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The Speed of Darkby Elizabeth Moon
Synopses & Reviews
In the near future, disease will be a condition of the past. Most genetic defects will be removed at birth; the remaining during infancy. Unfortunately, there will be a generation left behind. For members of that missed generation, small advances will be made. Through various programs, they will be taught to get along in the world despite their differences. They will be made active and contributing members of society. But they will never be normal.
Lou Arrendale is a member of that lost generation, born at the wrong time to reap the awards of medical science. Part of a small group of high-functioning autistic adults, he has a steady job with a pharmaceutical company, a car, friends, and a passion for fencing. Aside from his annual visits to his counselor, he lives a low-key, independent life. He has learned to shake hands and make eye contact. He has taught himself to use "please" and "thank you" and other conventions of conversation because he knows it makes others comfortable. He does his best to be as normal as possible and not to draw attention to himself.
But then his quiet life comes under attack. It starts with an experimental treatment that will reverse the effects of autism in adults. With this treatment Lou would think and act and be just like everyone else. But if he was suddenly free of autism, would he still be himself? Would he still love the same classical music?with its complications and resolutions? Would he still see the same colors and patterns in the world?shades and hues that others cannot see? Most importantly, would he still love Marjory, a woman who may never be able to reciprocate his feelings? Would it be easier for her to return the love of a "normal"?
There are intense pressures coming from the world around him?including an angry supervisor who wants to cut costs by sacrificing the supports necessary to employ autistic workers. Perhaps even more disturbing are the barrage of questions within himself. For Lou must decide if he should submit to a surgery that might completely change the way he views the world . . . and the very essence of who he is.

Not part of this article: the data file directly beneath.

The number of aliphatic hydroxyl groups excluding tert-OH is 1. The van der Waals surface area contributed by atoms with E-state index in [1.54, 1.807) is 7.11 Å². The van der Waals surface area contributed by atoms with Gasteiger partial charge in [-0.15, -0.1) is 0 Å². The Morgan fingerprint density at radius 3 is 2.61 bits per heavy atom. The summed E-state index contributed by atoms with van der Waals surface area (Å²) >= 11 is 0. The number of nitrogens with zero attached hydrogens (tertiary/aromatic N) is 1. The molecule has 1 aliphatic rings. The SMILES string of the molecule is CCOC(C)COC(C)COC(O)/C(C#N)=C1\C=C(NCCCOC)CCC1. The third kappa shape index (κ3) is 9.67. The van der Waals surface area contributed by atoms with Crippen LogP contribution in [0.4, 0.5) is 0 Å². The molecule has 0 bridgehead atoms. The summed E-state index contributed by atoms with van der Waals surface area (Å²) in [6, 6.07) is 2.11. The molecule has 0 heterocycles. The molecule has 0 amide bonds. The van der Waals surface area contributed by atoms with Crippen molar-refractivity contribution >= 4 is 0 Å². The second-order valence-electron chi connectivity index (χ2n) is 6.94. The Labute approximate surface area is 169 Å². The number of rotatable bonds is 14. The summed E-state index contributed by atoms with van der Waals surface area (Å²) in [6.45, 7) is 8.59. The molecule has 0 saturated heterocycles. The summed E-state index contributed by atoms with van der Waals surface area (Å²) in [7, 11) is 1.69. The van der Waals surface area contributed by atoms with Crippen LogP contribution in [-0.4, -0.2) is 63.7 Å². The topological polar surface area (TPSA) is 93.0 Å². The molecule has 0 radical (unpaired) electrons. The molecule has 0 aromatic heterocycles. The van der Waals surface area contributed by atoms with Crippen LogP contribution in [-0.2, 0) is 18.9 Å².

Thoughtful, provocative, poignant, unforgettable, The Speed of Dark is a gripping exploration into the mind of an autistic person as he struggles with profound questions of humanity and matters of the heart.
"Splendid and graceful... A lot of novels promise to change the way a reader sees the world; The Speed of Dark actually does." The Washington Post Book World
"A remarkable journey...[that] takes us into the mind of an autistic with a terrible choice: become normal or remain an alien on his own planet." Mary Doria Russell, Author of The Sparrow
"[A] beautiful and moving story...Moon is the mother of an autistic teenager and her love is apparent in the story of Lou. He makes a deep and lasting impact on the reader while showing a different way of looking at the world." The Denver Post
"Every once in a while, you come across a book that is both an important literary achievement and a completely and utterly absorbing reading experience — a book with provocative ideas and an equally compelling story. Such a book is The Speed of Dark." Ft. Lauderdale Sun-Sentinel
"A powerful portrait?.an engaging journey into the dark edges that define the self." The Seattle Times
Written with love and expertise by the mother of an autistic teenager, The Speed of Dark is a riveting exploration into the mind of an autistic man as he struggles with the question of whether he should risk a medical procedure that could make him "normal."
Thoughtful, poignant, and unforgettable, The Speed of Dark is a gripping exploration into the world of Lou Arrendale, an autistic man who is offered a chance to try a brand-new experimental "cure" for his condition. Now Lou must decide if he should submit to a surgery that might completely change the way he views the world . . . and the very essence of who he is.
Moon's extraordinary, Nebula Award-winning novel is the story of an autistic man who is offered the chance to be "cured" by science. He must decide if he should submit to a surgery that might completely change the way he views the world and the very essence of who he is.
About the Author
Elizabeth Moon is a native Texan who grew up two hundred and fifty miles south of San Antonio. After earning a degree in history from Rice University, she spent three years in the Marine Corps, then earned a degree in Biology from the University of Texas, Austin. She is intimately acquainted with autism, through the raising of an autistic son, now a teenager. She lives in Florence, Texas.
From the Hardcover edition.
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